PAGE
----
In the United States, class was far more explicit in the discussion leading up to the implementation of the 1790 Act than in its final product; read, for example, the discussion of “those likely to become chargeable,” and “the common  class of vagrants [and]  paupers,” and  those who worried about the merchant class who would “remain so long as will enable them to acquire a fortune, and then they will leave” (Gales and Seaton’s  History of Debates in Congress 1790, pp. 1148, 1152, 1156). Class is of course implicated when workers are invited in to fill economic vacancies, but explicitly not invited to take part in the process of immigrant-to-citizen (Walzer 1983). This  is shown in early Chinese immigration to the United States, the Bracero Program for Mexican workers in the United States, and the guest worker system in several European nations (Walzer 1983).

Practices that  incorporate jus sanquinus far beyond one’s parents raise the question of just what counts as “natural” in terms of membership. In Ireland one may have preference in applying for citizenship if, for example, at least one grandparent was Irish-born (termed “Citizenship by Application”). Israel’s Law of Return extends the offer of naturalized citizenship to “every Jew who has expressed his desire to settle in Israel” (as expressed in its Law of Return and “Acquisition of Israeli Nationality”). Although others eligible to naturalization must wait from two to five years, for Jews under the Law of Return the naturalization is instantaneous upon arrival (“Acquisition”). In 1970 this law was extended to “include the child and the grandchild of a Jew, the spouse of a Jew, the spouse of a child of a Jew, and the spouse of a grandchild of a Jew. The purpose of this amendment is to ensure the unity of families where intermarriage had  occurred.” These  sorts  of  practices highlight a perspective that understands all citizenship as a process of naturalization because the concept is a human one based upon stories of belonging. Denaturalization is the flip side of the process.


  1. Acquisition of Israeli Nationality. Israel Ministry of Foreign Affairs.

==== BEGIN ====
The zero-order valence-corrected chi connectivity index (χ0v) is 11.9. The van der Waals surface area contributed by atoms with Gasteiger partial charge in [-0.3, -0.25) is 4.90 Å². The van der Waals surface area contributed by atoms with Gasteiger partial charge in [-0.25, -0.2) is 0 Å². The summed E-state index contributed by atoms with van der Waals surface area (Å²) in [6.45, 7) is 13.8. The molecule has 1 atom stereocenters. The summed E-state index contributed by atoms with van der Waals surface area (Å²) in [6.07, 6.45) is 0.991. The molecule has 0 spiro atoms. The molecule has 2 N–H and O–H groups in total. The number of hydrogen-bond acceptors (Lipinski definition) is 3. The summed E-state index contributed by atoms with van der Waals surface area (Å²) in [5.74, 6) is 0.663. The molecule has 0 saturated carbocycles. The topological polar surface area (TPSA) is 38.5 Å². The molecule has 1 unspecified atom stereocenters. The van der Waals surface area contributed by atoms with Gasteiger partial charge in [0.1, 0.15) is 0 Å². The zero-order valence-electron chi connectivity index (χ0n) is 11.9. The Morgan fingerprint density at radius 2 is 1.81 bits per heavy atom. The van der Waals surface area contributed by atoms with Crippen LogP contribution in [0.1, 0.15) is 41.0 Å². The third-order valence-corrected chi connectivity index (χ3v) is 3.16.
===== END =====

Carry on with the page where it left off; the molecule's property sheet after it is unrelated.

2. Al Nuaimi, W 2001. This Is the Price We Pay: A Study of Divorce in the United Arab Emirates from Women’s Perspectives. Master’s thesis, Western Michigan University, Kalamazoo.
  3. Beyani, 1994. Toward a More Effective Guarantee of Women’s Rights in the African Human Rights System. In Human Rights of Women: National and International Perspectives, ed. Rebecca J. Cook. Philadelphia: University of Pennsylvania Press.
  4. Citizenship by Application—Citizenship by D 2005. Embassy of Ireland. html#three.
  5. Cohen, Felix 1971. Handbook of Federal Indian Law. Albuquerque: University of New Mexico Press.
  6. Cook, Rebecca 1994. State Accountability under the Convention on the Elimination of All Forms ofDiscrimination against Women. In Human Rights of Women: National and International Perspectives, ed. Rebecca J. Cook. Philadelphia: University of Pennsylvania Press.
  7. Freeman, Jo. The Legal Revolution. In Women: A Feminist Perspective, ed. Jo Freeman. Mountain View, CA: Mayfield Publishing.
  8. Gales and Seaton’s History of Debates in Congress (microfilm edition). Washington, DC: Gales and Seaton.
  9. Law of Return 5710-1950. Israel Ministry of Foreign Affairs.
  10. 1950_1959/Law%20of%20Return%205710-1950.
  11. Takaki, R 1993. A Different Mirror: A History of Multicultural America. Boston: Little, Brown.
  12. S. Circuit Court of Massachusetts. 1909. In re Halladjian. 174 F. 834; 1909 U.S. App. Lexis 5266.
  13. S. Congress. 1790. Naturalization Act of 1790. 1 Stat 103-104.
  14. S. Congress. 1965. An Act to Amend the Immigration and Nationality Act. Public Law 89-236. Washington, DC: U.S. Government Printing Office.
  15. S. Supreme Court. 1856. Dred Scott v. Sandford. 60 U.S. 393. U.S. Supreme Court. 1896. Plessy v. Ferguson. 163 U.S. 537.
  16. S. Supreme Court. 1898. U.S. v. Wong Kim Ark. 169 U.S. 649; 18 S. Ct. 456; 42 L. Ed. 890; 1898 U.S. Lexis 1515.
  17. S. Supreme Court. 1923. U.S. v. Bhagat Singh Thind. 261 U.S. 204; 43 S. Ct. 338; 67 L. Ed. 616; 1923 U.S. Lexis 2544.
  18. S. Supreme Court. 1971. Rogers v. Bellei. 401 U.S. 815; 91 S. Ct. 1060; 28 L. Ed. 2d 499; 1971 U.S. Lexis 61; 27 A.F.T.R.2d (RIA) 1006.
  19. Walzer, M 1983. Spheres of Justice: A Defense of Pluralism and Equality. New York: Basic Books.